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Re: Cato's Grammar Grumble
« Reply #1031 on: March 05, 2010, 05:57:14 PM »
She looks like she's decomposing.

She is.

Offline knight66

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Re: Cato's Grammar Grumble
« Reply #1032 on: March 06, 2010, 06:13:04 AM »
Perhaps rather like Wilde's Portrait of Dorian Gray, the tat will decompose whilst the dear departed will remain fresh as the daisies she pushes up. We will revisit him in a couple of years and report back.

The former film director of 'Death Wish', Michael Winner, has for years been writing a weekly restaurant review in the Sunday Times. He abuses the word, 'historic' which is attached to any outstanding dish he is served. So, weekly there is a sentence or so along the following lines:

The treacle tart was exactly what was to be expected of this chef, truly historic.

Alternatively

Sadly, my quest for 'the' historic souffle turned into disappointment; as I sent back the better half of the congealed mess that was delivered to me.


You get the style of him, no doubt.

He has just started a TV show where he descends from his mansion and his chauffeur dumps him at the house of some 'real' person eager for 15 minutes of fame. He then proceeds to criticise everything from the foolish participants to their wallpaper and food. I am unclear whether watching it is less painful than going over your privates with sand paper, but this writer is unwilling to give either a try right now.

Mike
DavidW: Yeah Mike doesn't get angry, he gets even.
I wasted time: and time wasted me.

Offline DavidRoss

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Re: Cato's Grammar Grumble
« Reply #1033 on: March 06, 2010, 07:40:38 AM »
He has just started a TV show where he descends from his mansion and his chauffeur dumps him at the house of some 'real' person eager for 15 minutes of fame. He then proceeds to criticise everything from the foolish participants to their wallpaper and food. I am unclear whether watching it is less painful than going over your privates with sand paper, but this writer is unwilling to give either a try right now.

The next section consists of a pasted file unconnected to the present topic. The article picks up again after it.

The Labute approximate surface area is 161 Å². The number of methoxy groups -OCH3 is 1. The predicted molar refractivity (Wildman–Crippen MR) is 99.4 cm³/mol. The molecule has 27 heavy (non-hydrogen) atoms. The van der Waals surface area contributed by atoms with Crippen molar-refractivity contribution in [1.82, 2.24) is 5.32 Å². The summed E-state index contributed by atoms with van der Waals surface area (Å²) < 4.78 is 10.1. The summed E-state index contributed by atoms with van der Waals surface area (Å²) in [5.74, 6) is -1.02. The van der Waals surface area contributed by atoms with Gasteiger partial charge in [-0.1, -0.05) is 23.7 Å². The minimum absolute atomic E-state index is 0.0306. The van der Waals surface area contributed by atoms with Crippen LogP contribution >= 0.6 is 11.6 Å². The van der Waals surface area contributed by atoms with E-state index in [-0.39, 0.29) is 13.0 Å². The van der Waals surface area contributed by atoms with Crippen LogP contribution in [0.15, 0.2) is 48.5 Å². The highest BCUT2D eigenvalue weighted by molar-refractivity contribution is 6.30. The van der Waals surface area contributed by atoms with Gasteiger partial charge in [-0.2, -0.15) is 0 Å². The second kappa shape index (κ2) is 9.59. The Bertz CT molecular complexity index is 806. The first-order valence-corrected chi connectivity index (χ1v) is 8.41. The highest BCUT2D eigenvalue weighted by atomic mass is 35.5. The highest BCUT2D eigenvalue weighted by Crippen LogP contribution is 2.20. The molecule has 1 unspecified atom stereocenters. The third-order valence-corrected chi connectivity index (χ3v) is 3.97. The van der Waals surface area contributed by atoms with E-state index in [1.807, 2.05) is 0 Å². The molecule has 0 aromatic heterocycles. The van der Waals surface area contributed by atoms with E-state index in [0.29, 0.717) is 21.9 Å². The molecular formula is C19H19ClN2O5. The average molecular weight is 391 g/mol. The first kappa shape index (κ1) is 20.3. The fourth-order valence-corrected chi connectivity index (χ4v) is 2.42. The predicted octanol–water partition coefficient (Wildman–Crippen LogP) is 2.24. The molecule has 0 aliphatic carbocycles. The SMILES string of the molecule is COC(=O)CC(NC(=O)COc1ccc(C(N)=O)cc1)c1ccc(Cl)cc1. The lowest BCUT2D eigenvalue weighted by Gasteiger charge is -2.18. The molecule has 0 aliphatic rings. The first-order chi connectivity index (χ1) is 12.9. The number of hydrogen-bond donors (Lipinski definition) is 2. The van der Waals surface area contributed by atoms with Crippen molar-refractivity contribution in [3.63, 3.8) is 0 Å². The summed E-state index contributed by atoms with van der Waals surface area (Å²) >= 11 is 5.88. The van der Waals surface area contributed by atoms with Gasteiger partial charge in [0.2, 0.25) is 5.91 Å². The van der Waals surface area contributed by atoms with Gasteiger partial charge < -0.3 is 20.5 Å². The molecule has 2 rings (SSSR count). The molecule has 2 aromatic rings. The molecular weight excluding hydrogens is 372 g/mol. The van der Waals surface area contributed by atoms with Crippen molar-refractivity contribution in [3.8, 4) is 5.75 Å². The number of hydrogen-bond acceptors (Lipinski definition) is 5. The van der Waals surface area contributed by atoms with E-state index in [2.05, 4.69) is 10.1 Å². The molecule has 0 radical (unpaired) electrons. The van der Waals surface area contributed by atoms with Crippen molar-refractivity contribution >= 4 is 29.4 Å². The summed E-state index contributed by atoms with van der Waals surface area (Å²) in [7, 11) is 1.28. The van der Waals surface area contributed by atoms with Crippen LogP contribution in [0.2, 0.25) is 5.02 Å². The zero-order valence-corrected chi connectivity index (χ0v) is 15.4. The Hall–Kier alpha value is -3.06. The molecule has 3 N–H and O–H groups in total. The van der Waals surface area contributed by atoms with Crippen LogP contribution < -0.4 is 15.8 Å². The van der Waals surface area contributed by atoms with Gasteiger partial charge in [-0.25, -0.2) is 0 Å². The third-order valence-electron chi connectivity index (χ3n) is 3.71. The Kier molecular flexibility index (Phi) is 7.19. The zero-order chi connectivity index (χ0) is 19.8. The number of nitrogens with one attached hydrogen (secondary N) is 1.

Sounds historic.

As for your uncertain comparison, I suppose it depends on the sandpaper's grit.  Hmmm.  Reminds me of an episode of particular foolishness as a child when I spilled turpentine on my privates.  Sandpaper might be preferable to that.
"Maybe the problem most of you have ... is that you're not listening to Barbirolli." ~Sarge

"The problem with socialism is that sooner or later you run out of other people's money." ~Margaret Thatcher

Offline knight66

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Re: Cato's Grammar Grumble
« Reply #1034 on: March 06, 2010, 08:03:12 AM »
Yes, as an adolescent I discovered that after-shave was not a great, or historic, idea either.

Mike
DavidW: Yeah Mike doesn't get angry, he gets even.
I wasted time: and time wasted me.

Offline DavidRoss

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Re: Cato's Grammar Grumble
« Reply #1035 on: March 06, 2010, 08:30:56 AM »
Yes, as an adolescent I discovered that after-shave was not a great, or historic, idea either.
Epic!  (Or should that be, "Surreal!"?)
"Maybe the problem most of you have ... is that you're not listening to Barbirolli." ~Sarge

"The problem with socialism is that sooner or later you run out of other people's money." ~Margaret Thatcher

Offline knight66

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Re: Cato's Grammar Grumble
« Reply #1036 on: March 06, 2010, 08:34:00 AM »
Not too sure what I exclaimed, but I think my eyebrows met my hairline.

Mike
DavidW: Yeah Mike doesn't get angry, he gets even.
I wasted time: and time wasted me.

Offline DavidRoss

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Re: Cato's Grammar Grumble
« Reply #1037 on: March 06, 2010, 09:12:53 AM »
Off topic a bit but I'm grateful to Cato for this thread, on which I've often found the same playful spirit that attracted me to GMG in the first place.  I wonder what Nigel's up to these days.  Still seeing more opera in a season than I'll see in a lifetime, I imagine, and still cracking wise with admirable pith and dryness best shaken, not stirred.  8)
"Maybe the problem most of you have ... is that you're not listening to Barbirolli." ~Sarge

"The problem with socialism is that sooner or later you run out of other people's money." ~Margaret Thatcher

Offline knight66

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Re: Cato's Grammar Grumble
« Reply #1038 on: March 06, 2010, 09:51:12 AM »
I am in a bit of contact with him, but don't hold a lot of info. He is still attending the opera and travelling around.

Mike
DavidW: Yeah Mike doesn't get angry, he gets even.
I wasted time: and time wasted me.

karlhenning

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Re: Cato's Grammar Grumble
« Reply #1039 on: March 08, 2010, 07:54:02 AM »
There are enjoyable grumbles in Why Begins With W, too (not surprisingly).